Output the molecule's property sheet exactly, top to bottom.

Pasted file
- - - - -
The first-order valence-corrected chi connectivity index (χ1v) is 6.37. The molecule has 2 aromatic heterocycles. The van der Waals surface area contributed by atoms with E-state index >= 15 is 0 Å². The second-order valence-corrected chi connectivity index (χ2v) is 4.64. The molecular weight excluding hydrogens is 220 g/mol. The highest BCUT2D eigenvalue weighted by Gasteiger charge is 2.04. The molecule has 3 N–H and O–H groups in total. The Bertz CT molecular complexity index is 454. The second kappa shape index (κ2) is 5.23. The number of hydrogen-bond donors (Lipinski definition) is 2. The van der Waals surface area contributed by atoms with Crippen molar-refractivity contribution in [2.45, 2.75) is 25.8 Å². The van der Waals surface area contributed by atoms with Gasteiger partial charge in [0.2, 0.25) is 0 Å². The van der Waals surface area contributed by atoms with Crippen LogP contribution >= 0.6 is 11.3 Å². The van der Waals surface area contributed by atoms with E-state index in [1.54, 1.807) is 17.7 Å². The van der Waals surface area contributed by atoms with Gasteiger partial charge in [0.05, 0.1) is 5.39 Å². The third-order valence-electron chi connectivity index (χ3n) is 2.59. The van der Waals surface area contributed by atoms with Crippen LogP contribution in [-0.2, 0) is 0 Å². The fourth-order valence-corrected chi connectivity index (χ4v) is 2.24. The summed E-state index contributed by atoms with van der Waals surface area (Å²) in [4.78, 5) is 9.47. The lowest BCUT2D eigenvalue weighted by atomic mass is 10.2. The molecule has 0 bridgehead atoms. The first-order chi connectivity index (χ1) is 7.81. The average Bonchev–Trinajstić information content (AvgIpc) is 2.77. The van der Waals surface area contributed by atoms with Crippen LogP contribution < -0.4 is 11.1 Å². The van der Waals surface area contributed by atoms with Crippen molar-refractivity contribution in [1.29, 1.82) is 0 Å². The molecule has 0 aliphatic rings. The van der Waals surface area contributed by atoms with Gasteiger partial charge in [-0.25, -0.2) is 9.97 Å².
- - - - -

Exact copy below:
The first-order valence-corrected chi connectivity index (χ1v) is 6.37. The molecule has 2 aromatic heterocycles. The van der Waals surface area contributed by atoms with E-state index >= 15 is 0 Å². The second-order valence-corrected chi connectivity index (χ2v) is 4.64. The molecular weight excluding hydrogens is 220 g/mol. The highest BCUT2D eigenvalue weighted by Gasteiger charge is 2.04. The molecule has 3 N–H and O–H groups in total. The Bertz CT molecular complexity index is 454. The second kappa shape index (κ2) is 5.23. The number of hydrogen-bond donors (Lipinski definition) is 2. The van der Waals surface area contributed by atoms with Crippen molar-refractivity contribution in [2.45, 2.75) is 25.8 Å². The van der Waals surface area contributed by atoms with Gasteiger partial charge in [0.2, 0.25) is 0 Å². The van der Waals surface area contributed by atoms with Crippen LogP contribution >= 0.6 is 11.3 Å². The van der Waals surface area contributed by atoms with E-state index in [1.54, 1.807) is 17.7 Å². The van der Waals surface area contributed by atoms with Gasteiger partial charge in [0.05, 0.1) is 5.39 Å². The third-order valence-electron chi connectivity index (χ3n) is 2.59. The van der Waals surface area contributed by atoms with Crippen LogP contribution in [-0.2, 0) is 0 Å². The fourth-order valence-corrected chi connectivity index (χ4v) is 2.24. The summed E-state index contributed by atoms with van der Waals surface area (Å²) in [4.78, 5) is 9.47. The lowest BCUT2D eigenvalue weighted by atomic mass is 10.2. The molecule has 0 bridgehead atoms. The first-order chi connectivity index (χ1) is 7.81. The average Bonchev–Trinajstić information content (AvgIpc) is 2.77. The van der Waals surface area contributed by atoms with Crippen LogP contribution < -0.4 is 11.1 Å². The van der Waals surface area contributed by atoms with Crippen molar-refractivity contribution in [1.29, 1.82) is 0 Å². The molecule has 0 aliphatic rings. The van der Waals surface area contributed by atoms with Gasteiger partial charge in [-0.25, -0.2) is 9.97 Å².